None of those scenarios are without existing solutions, Frankel concedes, but he argued that Nucleus is unique in its ability to facilitate “frictionless communication” in a way that the competition — i.e., Skype and FaceTime — cannot. “We want to help families communicate,” he said. “We want to bring people together all over the world.”


Nucleus does so primarily by putting “the people you want to talk to” first and foremost, said Frankel. The home screen, a bright, colorful interface that looks a tad like Apple’s iOS on the iPad, contains a list of people that you’ve contacted recently, replete with profile pictures and their names in bold lettering. You start a call session or video chat by tapping a circular, bubbly button adjacent to the person to which you wish to speak, and from that point, Nucleus works its magic.

Thanks to an engineering team that counts former Google Hangouts engineers among its ranks, the connection is practically seamless. “Within 200 milliseconds, you can have an instant live conversation,” said Frankel. “You don’t have to accept a call or tap a button to check on the kids and tell them to go to bed. You press a button, and you can see them and talk to them.”

“You don’t have to accept a call or tap a button to check on the kids and tell them to go to bed. You press a button, and you can see them and talk to them.”

Frankl believes polish separates Nucleus from the crowd. Setup takes no more than “five minutes,” and it’s a three-step process: You create an account, record a unique combination of letters and numbers, and enter said combination on other Nucleus devices you wish to pair. In the event of an issue, Nucleus has established what Frankel described as a “white glove” support experience: a dedicated team to ready to field customers calls on day one.

Frankel’s quick to point out that Nucleus has “bleeding edge” appeal, too, in the raw potential of its hardware. It’s launching with one example: integration with Amazon’s Alexa Voice Service. That makes Nucleus the first touchscreen device to integrate the online retailer’s digital assistant, Frankel points out, and, like other Alexa-enabled devices, one that’s able to perform the myriad functions which the voice platform supports. The intercom can play music from iHeartRadio and Spotify, for instance, and report current weather conditions. And it can tap into Alexa’s more than 1,400 “skills” — third-party apps that add features like Domino’s pizza ordering and Lyft ride ordering.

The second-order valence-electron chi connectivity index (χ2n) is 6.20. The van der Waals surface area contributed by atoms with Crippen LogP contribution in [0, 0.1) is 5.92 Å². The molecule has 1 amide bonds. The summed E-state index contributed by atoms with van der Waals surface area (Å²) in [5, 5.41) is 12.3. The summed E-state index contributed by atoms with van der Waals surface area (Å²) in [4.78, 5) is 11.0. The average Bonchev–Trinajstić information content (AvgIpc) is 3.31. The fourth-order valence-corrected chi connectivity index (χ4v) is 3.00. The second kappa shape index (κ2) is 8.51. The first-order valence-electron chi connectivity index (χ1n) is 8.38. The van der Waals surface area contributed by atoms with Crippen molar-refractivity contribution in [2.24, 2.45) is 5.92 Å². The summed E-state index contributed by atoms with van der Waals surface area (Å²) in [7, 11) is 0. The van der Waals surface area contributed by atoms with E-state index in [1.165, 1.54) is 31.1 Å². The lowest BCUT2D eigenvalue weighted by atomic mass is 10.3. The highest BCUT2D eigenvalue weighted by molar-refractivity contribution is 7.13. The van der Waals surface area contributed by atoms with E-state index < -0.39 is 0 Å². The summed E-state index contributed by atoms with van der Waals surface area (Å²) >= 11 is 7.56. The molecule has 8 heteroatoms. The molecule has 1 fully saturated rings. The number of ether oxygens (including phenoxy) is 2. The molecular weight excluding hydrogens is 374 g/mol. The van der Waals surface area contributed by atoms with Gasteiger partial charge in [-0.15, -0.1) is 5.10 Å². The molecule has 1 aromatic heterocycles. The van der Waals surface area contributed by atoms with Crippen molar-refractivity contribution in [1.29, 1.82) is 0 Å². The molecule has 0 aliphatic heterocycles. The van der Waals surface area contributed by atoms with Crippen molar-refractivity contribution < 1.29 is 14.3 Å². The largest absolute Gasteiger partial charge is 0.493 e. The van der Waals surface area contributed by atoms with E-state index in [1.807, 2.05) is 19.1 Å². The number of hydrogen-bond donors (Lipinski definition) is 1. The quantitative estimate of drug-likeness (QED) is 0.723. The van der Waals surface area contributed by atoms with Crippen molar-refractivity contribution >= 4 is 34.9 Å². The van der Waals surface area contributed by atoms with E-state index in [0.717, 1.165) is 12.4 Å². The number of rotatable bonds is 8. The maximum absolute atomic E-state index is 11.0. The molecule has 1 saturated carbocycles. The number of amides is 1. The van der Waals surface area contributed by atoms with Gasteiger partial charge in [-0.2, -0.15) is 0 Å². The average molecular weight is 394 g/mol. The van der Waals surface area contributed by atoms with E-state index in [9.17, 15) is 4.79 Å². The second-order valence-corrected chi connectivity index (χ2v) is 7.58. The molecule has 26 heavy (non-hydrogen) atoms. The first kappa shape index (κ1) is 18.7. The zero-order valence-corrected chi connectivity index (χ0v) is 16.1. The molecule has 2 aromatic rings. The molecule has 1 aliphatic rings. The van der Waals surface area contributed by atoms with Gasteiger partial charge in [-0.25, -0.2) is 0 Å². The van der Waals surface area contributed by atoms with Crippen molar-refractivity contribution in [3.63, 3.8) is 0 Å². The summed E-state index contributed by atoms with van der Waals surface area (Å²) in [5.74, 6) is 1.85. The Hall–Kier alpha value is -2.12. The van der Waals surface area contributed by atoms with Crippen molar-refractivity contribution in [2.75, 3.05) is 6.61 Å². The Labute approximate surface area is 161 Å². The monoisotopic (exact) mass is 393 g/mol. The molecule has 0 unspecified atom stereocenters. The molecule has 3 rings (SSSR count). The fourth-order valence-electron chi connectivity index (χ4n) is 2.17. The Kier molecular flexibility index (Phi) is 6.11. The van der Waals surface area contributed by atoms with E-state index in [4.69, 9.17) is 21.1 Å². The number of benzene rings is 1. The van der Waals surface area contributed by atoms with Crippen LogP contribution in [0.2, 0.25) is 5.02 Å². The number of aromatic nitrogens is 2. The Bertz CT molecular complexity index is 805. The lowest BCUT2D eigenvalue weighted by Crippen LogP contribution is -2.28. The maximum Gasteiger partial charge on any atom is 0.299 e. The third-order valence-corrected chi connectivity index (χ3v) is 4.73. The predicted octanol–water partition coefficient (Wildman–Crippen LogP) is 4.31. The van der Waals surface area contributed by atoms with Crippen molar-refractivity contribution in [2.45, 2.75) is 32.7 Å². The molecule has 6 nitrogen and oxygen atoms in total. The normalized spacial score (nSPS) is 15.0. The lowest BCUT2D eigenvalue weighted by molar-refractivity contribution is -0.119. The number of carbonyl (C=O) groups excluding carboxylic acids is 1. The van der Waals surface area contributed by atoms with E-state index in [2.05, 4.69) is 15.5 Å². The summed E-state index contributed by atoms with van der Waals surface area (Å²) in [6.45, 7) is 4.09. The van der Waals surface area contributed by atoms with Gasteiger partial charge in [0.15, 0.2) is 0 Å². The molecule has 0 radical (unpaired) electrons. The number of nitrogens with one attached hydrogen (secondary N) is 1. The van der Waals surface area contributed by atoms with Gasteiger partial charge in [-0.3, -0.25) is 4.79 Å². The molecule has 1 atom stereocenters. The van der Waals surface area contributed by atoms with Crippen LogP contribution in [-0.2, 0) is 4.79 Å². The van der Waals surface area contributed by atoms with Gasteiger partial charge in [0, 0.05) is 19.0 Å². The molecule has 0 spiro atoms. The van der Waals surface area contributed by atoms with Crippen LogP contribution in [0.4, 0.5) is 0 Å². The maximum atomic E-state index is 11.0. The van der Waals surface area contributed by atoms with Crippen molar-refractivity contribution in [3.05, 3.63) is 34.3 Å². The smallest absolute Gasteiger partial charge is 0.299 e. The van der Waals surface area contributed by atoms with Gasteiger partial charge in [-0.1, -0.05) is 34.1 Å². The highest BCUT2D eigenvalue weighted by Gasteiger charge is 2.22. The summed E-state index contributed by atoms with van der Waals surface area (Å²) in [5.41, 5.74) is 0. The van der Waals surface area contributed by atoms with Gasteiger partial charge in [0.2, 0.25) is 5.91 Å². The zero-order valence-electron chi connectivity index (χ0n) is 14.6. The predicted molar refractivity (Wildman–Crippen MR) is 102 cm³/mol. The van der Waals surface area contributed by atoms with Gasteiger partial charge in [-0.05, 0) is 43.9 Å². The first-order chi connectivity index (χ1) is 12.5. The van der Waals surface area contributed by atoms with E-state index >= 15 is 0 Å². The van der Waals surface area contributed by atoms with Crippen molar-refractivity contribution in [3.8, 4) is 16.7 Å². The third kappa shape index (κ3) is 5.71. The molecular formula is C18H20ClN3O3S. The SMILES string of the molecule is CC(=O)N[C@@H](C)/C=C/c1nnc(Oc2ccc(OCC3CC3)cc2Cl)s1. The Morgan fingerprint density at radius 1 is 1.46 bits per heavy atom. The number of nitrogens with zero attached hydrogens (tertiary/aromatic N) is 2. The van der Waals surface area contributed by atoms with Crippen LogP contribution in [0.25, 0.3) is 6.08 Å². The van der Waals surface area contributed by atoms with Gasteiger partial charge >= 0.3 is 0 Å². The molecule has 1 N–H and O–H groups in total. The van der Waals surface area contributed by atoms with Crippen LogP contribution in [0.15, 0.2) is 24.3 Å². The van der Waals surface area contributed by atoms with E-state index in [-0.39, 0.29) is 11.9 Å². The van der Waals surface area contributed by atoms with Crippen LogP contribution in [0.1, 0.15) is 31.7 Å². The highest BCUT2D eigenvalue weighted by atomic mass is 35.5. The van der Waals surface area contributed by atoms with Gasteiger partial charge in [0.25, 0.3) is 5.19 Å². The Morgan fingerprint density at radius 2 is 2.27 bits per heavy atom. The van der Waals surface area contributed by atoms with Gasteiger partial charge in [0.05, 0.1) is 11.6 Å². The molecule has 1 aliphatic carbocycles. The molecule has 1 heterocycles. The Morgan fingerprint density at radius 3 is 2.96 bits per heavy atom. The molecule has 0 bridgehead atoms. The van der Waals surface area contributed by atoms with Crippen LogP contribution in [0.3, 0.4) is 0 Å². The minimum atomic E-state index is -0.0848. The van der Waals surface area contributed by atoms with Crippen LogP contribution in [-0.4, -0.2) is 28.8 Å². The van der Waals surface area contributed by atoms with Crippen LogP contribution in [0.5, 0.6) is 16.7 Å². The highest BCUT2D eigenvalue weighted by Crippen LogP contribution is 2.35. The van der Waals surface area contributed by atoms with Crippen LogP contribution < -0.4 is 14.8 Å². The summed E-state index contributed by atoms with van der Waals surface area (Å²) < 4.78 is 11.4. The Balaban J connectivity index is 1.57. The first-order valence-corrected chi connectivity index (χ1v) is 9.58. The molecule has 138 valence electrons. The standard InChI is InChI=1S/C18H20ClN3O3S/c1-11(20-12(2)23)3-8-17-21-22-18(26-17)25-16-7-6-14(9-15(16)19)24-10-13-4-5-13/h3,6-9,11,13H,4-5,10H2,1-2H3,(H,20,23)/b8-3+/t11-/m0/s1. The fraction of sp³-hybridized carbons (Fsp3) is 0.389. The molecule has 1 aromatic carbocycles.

Alexa’s just the start, though. Frankel envisions kitchen appliances  controlled by the Nucleus via Bluetooth and interaction between smart home platforms like Samsung’s SmartThings, Google’s Nest, and Belkin’s WeMo. The company will solicit suggestions from its users, he said, and has plans to release a software development kit down the line. “There are all sorts of applications,” Frankel explained, “and power in having an internet-connected device with a camera and touchscreen and microphone. Developers could add a lot of value.”

The Nucleus will launch on Amazon on August 31 as a featured product in Launchpad, the retailer’s storefront devoted to startups. Simultaneously, it’ll launch in more than 500 Lowe’s stores across the country. The Nucleus starts at $250 for a single intercom, or $199 when you purchase two or more.

“That old intercom that grandparents have — we’re taking the same metaphor and bringing it to the modern era,” said Frankel. “We want you to be able to have an HD conversation in under a second, whether inside the house or kitchen and bedroom or across the world.”